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CH4 uptake along a successional gradient in temperate alpine soils

Journal article
Authors Cole Brachmann
G Hernandez-Ramirez
D Hik
Published in Biogeochemistry
ISSN 0168-2563
Publication year 2020
Published at Department of Earth Sciences
Language en
Keywords Columbia mountains, Methane, Soil fluxes, Alpine, Deglaciated terrain
Subject categories Soil Science, Environmental Sciences, Geochemistry, Terrestrial ecology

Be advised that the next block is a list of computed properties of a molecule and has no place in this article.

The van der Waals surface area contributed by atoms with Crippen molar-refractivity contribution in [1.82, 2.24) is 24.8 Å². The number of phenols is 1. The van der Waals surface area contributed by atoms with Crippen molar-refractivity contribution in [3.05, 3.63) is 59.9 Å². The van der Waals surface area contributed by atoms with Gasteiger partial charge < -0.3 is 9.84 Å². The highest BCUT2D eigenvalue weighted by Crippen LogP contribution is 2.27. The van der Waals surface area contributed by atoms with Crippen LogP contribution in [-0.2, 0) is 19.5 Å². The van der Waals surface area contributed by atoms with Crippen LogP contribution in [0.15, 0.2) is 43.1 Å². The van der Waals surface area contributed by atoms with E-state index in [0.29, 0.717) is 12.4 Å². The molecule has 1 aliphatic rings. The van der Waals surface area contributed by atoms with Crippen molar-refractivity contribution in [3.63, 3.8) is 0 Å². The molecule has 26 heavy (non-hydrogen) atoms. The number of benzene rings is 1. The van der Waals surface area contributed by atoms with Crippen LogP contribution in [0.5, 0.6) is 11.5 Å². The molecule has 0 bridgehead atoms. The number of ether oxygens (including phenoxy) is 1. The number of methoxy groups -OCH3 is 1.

The effects of climate change appear to be amplified in mountains compared with lowland areas, with rapid changes in plant community composition, soil properties, and increased substrate for biological development following retreat of glaciers. Associated soil gaseous fluxes in alpine ecosystems contribute to the global balance of greenhouse gases, but methane and carbon dioxide soil fluxes and their controls are not well known. We used a dynamic closed-chamber method to measure methane and carbon dioxide fluxes along a successional gradient during the peak growing season in the North Selkirk Mountains, British Columbia, Canada. Soil physico-chemical properties, vegetation cover, and topographic variables were quantified to determine mechanisms influencing these fluxes. Mean methane uptake ranged from - 155 lg CH4-C m- 2 h-1 in well vegetated sites to zero in recently deglaciated terrain. Soil total carbon (TC) and water content were the primary drivers of methane uptake. Sites with TC greater than 4% and moisture below 0.22 water fraction by volume (w.f.v) corresponded to the strongest methane sinks. Increased vegetation cover and relatively drier soil conditions, anticipated with future climate change, suggest that methane uptake may increase in these alpine ecosystems.

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